To identify those with a long-term condition or disability, participants in this crowdsource were asked if they had difficulties from a list of six different areas and then if they identified as a person with a disability. Included in this analysis were respondents that reported a difficulty and self-identified as a person with a disability, those who reported no specific difficulty but identified as a person with a disability and those who reported a difficulty but did not identify as a person with a disability. This differs from the method used by Statistics Canada on the Canadian Survey on Disability, which administers the Disability Screening Questionnaire to identify persons with a disability and calculate the official rates of disability across Canada.

References

Findlay, Leanne, and Arim, Rubab. 2020. Canadians report lower self-perceived mental health during the COVID-19 pandemic. StatCan COVID-19: Data to insights for a better Canada, catalogue no. 45-28-0001. Ottawa: Statistics Canada. Available at https://www150.statcan.gc.ca/n1/pub/45-28-0001/2020001/article/00003-eng.htm

Moyser, Melissa. 2020 “Gender differences in the mental health during the COVID-19 pandemic.” Statcan COVID-19: Data to insights for a better Canada, catalogue no. 45-28-0001. Ottawa: Statistics Canada. Available at https://www150.statcan.gc.ca/n1/pub/45-28-0001/2020001/article/00047-eng.htm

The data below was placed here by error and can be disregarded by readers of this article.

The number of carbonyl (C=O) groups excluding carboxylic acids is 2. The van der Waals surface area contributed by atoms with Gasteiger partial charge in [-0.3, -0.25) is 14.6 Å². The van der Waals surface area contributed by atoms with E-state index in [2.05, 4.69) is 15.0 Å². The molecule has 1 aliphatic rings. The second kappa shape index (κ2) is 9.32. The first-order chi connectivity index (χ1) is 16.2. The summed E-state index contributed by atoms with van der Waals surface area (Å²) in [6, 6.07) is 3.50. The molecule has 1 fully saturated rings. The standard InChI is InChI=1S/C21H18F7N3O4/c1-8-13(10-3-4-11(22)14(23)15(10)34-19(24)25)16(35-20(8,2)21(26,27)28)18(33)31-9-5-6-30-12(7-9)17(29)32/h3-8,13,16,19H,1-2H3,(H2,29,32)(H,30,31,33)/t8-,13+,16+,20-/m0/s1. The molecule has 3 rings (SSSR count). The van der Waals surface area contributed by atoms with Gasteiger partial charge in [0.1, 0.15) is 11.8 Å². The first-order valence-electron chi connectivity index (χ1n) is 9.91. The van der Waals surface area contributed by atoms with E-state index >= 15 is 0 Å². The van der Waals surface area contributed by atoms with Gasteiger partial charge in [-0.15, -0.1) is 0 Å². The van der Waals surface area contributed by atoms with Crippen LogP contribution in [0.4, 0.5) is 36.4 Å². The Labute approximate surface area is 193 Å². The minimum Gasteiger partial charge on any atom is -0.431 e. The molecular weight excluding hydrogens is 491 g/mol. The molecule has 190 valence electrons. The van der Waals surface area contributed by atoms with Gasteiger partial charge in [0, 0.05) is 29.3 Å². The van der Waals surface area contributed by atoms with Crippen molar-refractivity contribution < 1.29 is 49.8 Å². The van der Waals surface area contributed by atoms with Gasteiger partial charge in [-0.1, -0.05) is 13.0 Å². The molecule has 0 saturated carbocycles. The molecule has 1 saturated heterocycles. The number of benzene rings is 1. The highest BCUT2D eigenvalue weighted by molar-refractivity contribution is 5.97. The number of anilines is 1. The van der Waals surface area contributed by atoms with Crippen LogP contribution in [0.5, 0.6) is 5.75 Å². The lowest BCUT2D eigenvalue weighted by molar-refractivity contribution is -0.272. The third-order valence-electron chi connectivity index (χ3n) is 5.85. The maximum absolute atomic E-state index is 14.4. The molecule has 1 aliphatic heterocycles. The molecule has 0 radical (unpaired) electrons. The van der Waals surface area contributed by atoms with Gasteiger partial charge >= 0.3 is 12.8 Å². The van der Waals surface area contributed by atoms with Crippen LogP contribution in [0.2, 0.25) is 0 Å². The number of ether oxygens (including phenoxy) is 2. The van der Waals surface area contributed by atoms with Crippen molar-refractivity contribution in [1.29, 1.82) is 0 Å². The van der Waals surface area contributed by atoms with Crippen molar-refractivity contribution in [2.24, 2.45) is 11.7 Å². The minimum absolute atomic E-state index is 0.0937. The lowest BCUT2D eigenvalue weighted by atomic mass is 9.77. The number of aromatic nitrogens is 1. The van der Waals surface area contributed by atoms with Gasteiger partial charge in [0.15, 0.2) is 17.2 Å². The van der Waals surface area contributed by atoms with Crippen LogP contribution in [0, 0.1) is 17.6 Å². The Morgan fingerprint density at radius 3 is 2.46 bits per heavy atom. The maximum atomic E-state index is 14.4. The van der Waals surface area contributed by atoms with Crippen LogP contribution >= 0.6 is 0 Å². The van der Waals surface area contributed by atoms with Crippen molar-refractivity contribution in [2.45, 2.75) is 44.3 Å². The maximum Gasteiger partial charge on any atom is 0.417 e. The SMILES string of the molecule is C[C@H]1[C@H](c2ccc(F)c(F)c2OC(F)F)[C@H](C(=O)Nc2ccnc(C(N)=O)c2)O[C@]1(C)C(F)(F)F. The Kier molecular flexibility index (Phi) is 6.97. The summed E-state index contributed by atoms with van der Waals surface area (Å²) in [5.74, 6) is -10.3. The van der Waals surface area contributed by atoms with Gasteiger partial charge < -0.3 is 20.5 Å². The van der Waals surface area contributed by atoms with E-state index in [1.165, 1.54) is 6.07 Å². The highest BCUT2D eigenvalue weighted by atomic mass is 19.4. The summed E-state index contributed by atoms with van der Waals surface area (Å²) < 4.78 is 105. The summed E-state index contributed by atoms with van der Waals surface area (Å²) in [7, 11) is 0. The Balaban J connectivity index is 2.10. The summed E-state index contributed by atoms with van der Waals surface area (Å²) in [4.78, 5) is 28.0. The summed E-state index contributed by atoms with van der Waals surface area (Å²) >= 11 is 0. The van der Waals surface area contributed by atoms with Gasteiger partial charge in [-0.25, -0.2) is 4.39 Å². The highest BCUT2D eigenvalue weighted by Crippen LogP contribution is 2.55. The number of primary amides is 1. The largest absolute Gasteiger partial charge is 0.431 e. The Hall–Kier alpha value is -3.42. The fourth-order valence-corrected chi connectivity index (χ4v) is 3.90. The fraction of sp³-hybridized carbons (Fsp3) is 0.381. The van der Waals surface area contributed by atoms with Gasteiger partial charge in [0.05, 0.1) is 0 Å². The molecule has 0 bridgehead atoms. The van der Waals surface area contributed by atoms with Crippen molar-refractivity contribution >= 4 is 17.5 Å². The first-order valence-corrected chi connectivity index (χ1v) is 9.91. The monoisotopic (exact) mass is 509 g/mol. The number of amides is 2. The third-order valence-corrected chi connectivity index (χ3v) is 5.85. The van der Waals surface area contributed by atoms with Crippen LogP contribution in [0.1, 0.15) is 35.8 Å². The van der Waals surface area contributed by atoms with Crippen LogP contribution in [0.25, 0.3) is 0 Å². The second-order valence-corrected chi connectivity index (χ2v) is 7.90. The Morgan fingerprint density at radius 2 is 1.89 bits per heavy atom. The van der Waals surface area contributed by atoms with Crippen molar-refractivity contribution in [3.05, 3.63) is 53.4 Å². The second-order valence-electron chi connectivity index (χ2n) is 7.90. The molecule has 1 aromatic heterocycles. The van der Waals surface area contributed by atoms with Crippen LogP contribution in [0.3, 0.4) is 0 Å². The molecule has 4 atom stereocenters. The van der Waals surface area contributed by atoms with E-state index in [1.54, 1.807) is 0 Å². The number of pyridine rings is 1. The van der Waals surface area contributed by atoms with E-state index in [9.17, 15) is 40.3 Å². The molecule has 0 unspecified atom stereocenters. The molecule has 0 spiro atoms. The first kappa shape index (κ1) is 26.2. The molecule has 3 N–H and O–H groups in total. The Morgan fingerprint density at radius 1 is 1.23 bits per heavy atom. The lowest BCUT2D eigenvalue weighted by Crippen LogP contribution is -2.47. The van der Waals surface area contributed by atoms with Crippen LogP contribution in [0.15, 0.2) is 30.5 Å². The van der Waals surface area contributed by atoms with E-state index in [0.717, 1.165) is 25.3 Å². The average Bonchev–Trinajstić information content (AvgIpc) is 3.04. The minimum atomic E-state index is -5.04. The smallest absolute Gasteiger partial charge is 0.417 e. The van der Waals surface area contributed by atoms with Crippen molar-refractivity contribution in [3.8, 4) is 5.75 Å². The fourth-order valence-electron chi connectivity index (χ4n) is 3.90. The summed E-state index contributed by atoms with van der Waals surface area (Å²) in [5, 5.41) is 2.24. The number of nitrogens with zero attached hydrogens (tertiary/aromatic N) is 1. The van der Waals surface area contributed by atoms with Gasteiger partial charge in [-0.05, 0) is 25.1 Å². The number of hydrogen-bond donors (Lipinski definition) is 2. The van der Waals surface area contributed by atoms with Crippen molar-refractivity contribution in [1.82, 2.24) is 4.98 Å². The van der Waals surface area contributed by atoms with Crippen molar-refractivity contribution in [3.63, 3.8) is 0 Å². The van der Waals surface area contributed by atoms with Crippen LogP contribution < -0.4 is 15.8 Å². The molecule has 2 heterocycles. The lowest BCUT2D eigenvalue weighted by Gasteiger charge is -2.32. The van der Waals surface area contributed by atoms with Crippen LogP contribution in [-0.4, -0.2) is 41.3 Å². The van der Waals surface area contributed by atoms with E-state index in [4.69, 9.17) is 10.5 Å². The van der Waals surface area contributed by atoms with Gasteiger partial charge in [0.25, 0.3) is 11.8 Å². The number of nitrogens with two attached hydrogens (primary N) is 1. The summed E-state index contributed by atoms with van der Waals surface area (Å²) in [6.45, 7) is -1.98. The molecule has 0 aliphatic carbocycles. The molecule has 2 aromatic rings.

Ofner, Marianna, Marina Salvadori, Aidan Pucchio, Yung-En Chung, Althea House and the PHAC COVID-19 Clinical Issues Task Group. 2020. “COVID-19 and people with disabilities in Canada”. Available at https://www.canada.ca/en/public-health/services/diseases/2019-novel-coronavirus-infection/guidance-documents/people-with-disabilities.html

Public Health Agency of Canada. 2020. “Vulnerable populations and COVID-19.” https://www.canada.ca/en/public-health/services/publications/diseases-conditions/vulnerable-populations-covid-19.html

Statistics Canada. Canadian Survey on Disability (2017) https://www23.statcan.gc.ca/imdb/p2SV.pl?Function=getSurvey&SDDS=3251

Statistics Canada. 2020a. Impacts of COVID-19 on Canadians: Data Collection Series.

Statistics Canada. 2020b. “The vulnerability of Canadians with disabilities during the COVID-19 pandemic”. The Daily. July 6. https://www150.statcan.gc.ca/n1/daily-quotidien/200706/dq200706a-eng.htm

Statistics Canada. 2020c. “Canadians' mental health during the COVID-19 pandemic.” The Daily. May 27. https://www150.statcan.gc.ca/n1/daily-quotidien/200527/dq200527b-eng.htm

Statistics Canada. 2020d. “Canadian Community Health Survey, 2019”. The Daily. August 6.  https://www150.statcan.gc.ca/n1/daily-quotidien/200806/dq200806a-eng.htm

United Nations. 2020. “COVID-19 Outbreak and Persons with Disabilities”. Available at https://www.un.org/development/desa/disabilities/covid-19.html

World Health Organization. 2011. “World report on disability”.  Available at https://apps.who.int/iris/bitstream/handle/10665/70670/WHO_NMH_VIP_11.01_eng.pdf;jsessionid=49D4A12032A1B75B6FE204581BB45847?sequence=1;